"You've always got a reason for everything," a friend said, as we walked along the shore a few days ago. He had commented, moments before, on the wind blowing toward us from the adjacent bay --- and that had set me off on a mini-lecture concerning sea breezes and why they develop. In the daytime, land heats up more quickly than a nearby body of water; land has less heat capacity, since water can convectively absorb far more solar energy without changing its temperature much. So the beach gets hotter quicker --- and hot air rises. A natural air current begins to flow shorewards as the day progresses. The situation is reversed after sunset, when the land cools more rapidly.
Simple stuff, which as a youth I must have read in an elementary school science book. But what delighted and amused my comrade was that, at the drop of a hat, I was ready not just to state the phenomenon but to explain it. I started to apologize for being pedantic, but he said no apology was needed. He enjoyed listening to me, he claimed, and was just making an observation about my personality ... which I guess might be charitably described as hyperanalytic.
I thanked my friend --- and then, without seeing what I was up to, I began to analyze out loud why I might be this way. (I didn't realize that I was doing it at the time; I only noticed my behavior in retrospect, as I began writing this note. Oops!) I blathered on about the great value of mental models, and then gave some specific examples of how having such models, however incomplete, can be of tremendous help.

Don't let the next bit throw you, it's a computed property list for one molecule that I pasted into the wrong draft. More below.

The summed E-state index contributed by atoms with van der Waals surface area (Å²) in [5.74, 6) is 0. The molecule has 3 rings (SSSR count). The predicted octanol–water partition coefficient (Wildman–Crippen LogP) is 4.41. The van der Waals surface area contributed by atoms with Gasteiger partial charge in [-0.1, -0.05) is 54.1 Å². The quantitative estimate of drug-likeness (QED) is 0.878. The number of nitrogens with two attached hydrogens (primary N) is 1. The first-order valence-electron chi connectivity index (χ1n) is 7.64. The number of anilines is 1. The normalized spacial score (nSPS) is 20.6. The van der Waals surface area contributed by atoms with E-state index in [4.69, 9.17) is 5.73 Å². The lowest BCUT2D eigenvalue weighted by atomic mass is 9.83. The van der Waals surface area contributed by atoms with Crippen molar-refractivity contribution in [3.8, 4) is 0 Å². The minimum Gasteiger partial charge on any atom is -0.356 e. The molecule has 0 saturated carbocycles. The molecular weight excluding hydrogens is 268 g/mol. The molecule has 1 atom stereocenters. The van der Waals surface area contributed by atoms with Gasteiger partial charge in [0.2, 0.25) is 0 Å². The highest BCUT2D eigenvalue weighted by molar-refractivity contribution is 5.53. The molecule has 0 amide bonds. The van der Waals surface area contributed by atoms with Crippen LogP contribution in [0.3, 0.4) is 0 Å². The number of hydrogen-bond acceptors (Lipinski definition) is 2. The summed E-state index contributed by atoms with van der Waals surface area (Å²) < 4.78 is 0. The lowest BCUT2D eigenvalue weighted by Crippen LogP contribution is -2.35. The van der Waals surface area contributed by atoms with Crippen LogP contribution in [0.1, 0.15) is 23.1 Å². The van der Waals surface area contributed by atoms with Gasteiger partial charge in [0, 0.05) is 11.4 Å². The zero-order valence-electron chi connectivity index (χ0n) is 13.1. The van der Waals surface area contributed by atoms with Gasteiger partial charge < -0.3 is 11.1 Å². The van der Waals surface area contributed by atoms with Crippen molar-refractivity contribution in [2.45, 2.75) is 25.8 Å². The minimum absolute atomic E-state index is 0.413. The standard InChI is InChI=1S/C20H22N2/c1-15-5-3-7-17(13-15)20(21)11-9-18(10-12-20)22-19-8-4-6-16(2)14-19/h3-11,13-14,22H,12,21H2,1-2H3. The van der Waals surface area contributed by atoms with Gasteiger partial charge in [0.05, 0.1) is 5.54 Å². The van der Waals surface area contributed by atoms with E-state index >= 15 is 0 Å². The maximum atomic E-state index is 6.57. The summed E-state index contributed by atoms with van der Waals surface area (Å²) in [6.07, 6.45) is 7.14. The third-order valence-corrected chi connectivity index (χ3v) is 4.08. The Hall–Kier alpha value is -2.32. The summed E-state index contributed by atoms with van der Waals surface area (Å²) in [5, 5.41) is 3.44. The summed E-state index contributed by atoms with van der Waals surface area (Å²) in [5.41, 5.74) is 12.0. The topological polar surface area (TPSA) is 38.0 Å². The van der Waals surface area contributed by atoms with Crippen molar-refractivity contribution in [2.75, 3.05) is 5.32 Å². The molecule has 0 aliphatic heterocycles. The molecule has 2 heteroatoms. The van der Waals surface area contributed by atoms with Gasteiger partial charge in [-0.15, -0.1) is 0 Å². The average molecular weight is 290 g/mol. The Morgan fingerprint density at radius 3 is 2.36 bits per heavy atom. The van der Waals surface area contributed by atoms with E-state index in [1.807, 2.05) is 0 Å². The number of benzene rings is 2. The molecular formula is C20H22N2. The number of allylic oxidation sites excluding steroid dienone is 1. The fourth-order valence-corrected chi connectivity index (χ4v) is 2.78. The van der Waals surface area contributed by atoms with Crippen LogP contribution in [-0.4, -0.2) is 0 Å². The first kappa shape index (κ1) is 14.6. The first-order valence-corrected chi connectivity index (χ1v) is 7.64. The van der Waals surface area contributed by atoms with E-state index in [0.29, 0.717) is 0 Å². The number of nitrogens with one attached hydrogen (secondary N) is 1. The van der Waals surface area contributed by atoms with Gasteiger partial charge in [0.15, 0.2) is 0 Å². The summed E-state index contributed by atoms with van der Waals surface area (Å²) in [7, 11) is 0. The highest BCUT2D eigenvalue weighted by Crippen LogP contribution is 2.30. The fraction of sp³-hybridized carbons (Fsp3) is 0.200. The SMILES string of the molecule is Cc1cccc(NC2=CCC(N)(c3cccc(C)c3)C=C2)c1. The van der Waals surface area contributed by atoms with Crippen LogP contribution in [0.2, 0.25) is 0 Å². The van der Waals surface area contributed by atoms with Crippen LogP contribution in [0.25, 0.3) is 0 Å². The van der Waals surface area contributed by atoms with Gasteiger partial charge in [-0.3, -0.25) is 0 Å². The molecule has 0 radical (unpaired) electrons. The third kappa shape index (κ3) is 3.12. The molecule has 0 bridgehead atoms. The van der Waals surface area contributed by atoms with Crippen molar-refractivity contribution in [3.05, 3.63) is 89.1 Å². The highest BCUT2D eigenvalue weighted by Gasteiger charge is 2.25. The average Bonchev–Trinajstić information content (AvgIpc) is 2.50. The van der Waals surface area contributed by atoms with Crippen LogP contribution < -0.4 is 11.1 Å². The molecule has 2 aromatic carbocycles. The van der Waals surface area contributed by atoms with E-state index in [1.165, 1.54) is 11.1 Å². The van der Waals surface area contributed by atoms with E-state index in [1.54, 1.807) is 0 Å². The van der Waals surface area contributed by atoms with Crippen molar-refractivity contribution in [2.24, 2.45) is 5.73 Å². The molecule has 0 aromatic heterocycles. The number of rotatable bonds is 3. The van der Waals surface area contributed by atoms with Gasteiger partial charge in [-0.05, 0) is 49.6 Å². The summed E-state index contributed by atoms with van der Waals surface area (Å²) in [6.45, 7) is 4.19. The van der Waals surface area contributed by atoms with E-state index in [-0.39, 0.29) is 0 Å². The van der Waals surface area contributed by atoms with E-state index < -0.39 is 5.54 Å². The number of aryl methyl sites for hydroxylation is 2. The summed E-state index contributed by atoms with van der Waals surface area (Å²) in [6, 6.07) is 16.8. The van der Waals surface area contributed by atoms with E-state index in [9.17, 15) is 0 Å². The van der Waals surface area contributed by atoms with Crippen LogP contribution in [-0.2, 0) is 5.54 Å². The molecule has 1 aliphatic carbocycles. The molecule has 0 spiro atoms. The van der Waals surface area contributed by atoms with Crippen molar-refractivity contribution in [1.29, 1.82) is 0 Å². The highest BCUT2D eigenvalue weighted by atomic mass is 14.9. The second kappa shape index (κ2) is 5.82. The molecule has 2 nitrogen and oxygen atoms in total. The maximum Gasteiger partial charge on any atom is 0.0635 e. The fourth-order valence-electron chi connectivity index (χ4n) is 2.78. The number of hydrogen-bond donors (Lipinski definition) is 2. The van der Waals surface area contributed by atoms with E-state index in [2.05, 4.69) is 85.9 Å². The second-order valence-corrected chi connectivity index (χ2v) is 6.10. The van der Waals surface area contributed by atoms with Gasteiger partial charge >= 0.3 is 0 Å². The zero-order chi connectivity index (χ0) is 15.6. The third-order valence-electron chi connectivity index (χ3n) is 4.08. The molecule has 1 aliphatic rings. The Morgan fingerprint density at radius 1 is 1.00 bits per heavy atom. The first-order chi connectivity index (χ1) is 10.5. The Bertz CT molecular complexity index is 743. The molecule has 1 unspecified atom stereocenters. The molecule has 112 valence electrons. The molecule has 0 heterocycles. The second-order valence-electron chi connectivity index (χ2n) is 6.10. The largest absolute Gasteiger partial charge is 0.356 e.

For example, I said, my knowledge of automotive technology is minimal. But I do believe that (most) cars have an electrical system with various circuits and devices to make an engine turn over so it can start and then run, a fuel system to get gasoline vaporized and into the cylinders where it can burn, a transmission to move energy to the wheels, etc., etc. Several times I've been able to help people whose vehicles wouldn't start, just by leading them through a logical analysis of what the observables indicated. ("You probably aren't out of gas, and your battery isn't dead, but I don't hear any sound when you turn the key. Are you in Park? Maybe the inhibitor switch is out of whack. Try shifting to Neutral and starting from there ...")
Then I went on to talk about other things for which I have more, or less, evidence. I've never been to Cuba, I said, but there are enough reliable people who claim that it exists for me to accept it as a fact. Cuba also fits in with a lot of other things that, in turn, mesh to make a coherent story. And, to a far greater degree, modern science is a vast network of such stories. I love it --- obviously --- and I can't help but share some of that enthusiasm if anyone will listen.
There's a comic movie, The Wrong Box, which I feel most fondly about because of one particular character in it: an ancient gentleman (played by Ralph Richardson) who, given an infinitesimal excuse, reliably lurches into lecture mode on any subject one cares to name ... and proceeds to talk about it in excruciating detail and at interminable length. At one point he accepts a ride to London on a buggy with a farmer. We see him begin to declaim on Biblical translations. The camera cuts away, and when it returns to him he's climbing down from the vehicle. "Thank you!" he says, "Thirteen hours passed as if they were so many minutes..." The farmer rolls his eyes and quickly makes his escape.
Yep, that pompous old dude is me ...